The Financial Conduct Authority (FCA) wants technology providers and regulated firms to share ideas about how regulatory reporting requirements can be made simpler and more consistent.

In a “Call for Input” issued last month, the United Kingdom’s financial services regulator has asked for financial services firms, regulatory technology (RegTech) providers, software developers, and other interested parties such as professional services firms and academics, to come forward with ideas as to how technology can help firms meet their regulatory obligations, help the FCA improve its supervisory and monitoring work, and re-shape and bolster current regulatory processes and systems.

The FCA wants to cut the amount of time that firms may take meeting “burdensome” reporting requirements, while also cutting down its own workload reviewing such reports. The FCA says that every year it receives over 500,000 scheduled regulatory reports from firms, as well as additional ad hoc reports.

Currently, U.K. financial services firms have to report on their compliance with rules in the FCA’s Handbook, EU regulations and directives, as well as national legislation. The level of detail that firms need to report differs depending on the size of the organisation, yet confusion persists over what information should be included in the reports that firms need to submit. The FCA says one of its main challenges is that it cannot change its reporting requirements quickly, as firms need time to interpret and implement its policy changes and make the necessary alterations to their reporting systems, which “creates an unavoidable delay” and “increases the need for us to make additional, ad hoc requests for information from firms, adding to their compliance burden.”

Consequently, “firms can find it difficult to meet these obligations,” the FCA admits. “Many tell us it takes them significant effort to navigate and interpret the Handbook and instead rely on external professional services to understand what information we need and when. Firms then implement and codify these interpretations into their in-house regulatory reporting systems. Each firm does this manually, creating the risk of different interpretations and inconsistent reporting,” says the regulator.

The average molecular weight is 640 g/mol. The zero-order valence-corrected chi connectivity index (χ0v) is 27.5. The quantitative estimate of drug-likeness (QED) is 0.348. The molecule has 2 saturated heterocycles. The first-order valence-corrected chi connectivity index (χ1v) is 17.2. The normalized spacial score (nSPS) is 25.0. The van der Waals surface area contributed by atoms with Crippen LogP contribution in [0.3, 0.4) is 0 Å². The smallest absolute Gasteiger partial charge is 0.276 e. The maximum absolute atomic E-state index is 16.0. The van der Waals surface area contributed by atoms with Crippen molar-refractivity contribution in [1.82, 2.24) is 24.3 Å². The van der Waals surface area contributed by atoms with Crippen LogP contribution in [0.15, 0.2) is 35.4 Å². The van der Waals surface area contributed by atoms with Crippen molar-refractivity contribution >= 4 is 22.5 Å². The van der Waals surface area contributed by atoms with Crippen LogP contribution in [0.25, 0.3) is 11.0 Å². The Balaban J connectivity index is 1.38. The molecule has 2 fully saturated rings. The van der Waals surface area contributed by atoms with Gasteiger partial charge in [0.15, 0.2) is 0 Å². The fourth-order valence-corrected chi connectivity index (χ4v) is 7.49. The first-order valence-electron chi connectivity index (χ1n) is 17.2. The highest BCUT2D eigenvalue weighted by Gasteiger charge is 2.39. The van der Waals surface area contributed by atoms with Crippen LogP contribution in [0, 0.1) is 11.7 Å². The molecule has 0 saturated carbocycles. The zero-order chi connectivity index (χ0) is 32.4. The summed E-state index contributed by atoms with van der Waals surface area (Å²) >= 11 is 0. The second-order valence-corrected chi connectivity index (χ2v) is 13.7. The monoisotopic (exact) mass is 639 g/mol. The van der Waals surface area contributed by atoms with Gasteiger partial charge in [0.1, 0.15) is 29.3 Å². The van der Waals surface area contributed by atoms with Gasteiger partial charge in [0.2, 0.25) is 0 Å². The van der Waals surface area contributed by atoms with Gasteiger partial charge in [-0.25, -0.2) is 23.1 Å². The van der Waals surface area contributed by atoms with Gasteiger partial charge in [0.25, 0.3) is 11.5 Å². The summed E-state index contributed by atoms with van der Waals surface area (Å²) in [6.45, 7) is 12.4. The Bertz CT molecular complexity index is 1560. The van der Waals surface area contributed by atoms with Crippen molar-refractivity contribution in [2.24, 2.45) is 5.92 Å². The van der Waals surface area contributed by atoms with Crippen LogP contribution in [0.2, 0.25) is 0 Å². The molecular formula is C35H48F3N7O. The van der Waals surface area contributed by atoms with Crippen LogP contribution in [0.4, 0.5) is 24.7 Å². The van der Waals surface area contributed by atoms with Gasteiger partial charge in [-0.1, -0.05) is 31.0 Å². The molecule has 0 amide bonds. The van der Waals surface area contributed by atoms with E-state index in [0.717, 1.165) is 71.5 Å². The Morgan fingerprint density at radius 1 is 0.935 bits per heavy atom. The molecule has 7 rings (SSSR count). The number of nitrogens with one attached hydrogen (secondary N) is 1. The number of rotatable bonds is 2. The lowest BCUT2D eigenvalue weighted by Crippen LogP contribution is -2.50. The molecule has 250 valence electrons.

The FCA is looking for feedback from technology firms in particular about how regulatory reporting can be made simpler and more consistent. Last November, it held a two-week event with the Bank of England—nicknamed TechSprint—to explore the potential for a fully automated process that firms could use to provide their regulatory returns. Some of the organisations involved included the Governance, Risk and Compliance Technology Centre; law firms Linklaters and Burges Salmon; RegTech company Regnosys; accountancy Grant Thornton; and banking heavyweights Credit Suisse, HSBC, and Santander.

“Technology is a powerful shaper of financial regulation, able to make compliance simpler and more efficient. We look forward to working with industry participants in the coming months to drive these ideas forward.”
Christopher Woolard, Executive Director of Strategy and Competition, FCA

The event proved promising: The FCA found that it could be possible to turn a set of reporting rules into a machine-readable language, which would then allow IT systems to automatically execute the rules and provide the necessary information, eliminating the risk of different human interpretations of the same regulations. This would result in consistent reporting across the industry.

As well as demonstrating that machine-executable reporting was possible, TechSprint also highlighted the opportunities that could be gained through deeper cross-industry collaboration. For example, the event explored how setting up a crowdsourcing Website could help develop an industry-wide body of knowledge to assist firms with improving their understanding of the rules and stamp out ambiguity over legal and regulatory definitions.

Following TechSprint, the FCA is keen to pursue an “open source” approach to improve regulatory understanding. “As we do not believe that interpreting and meeting regulatory reporting requirements does or should deliver a competitive advantage to firms, we will continue to follow an open-source approach to take this work forward,” says the regulator.

“Open sourcing encourages collaboration by freely sharing technological information to improve solutions. This approach also allows participants to tailor and adopt technology more easily and cheaply and adapt it to meet the specific needs of individual firms,” it adds.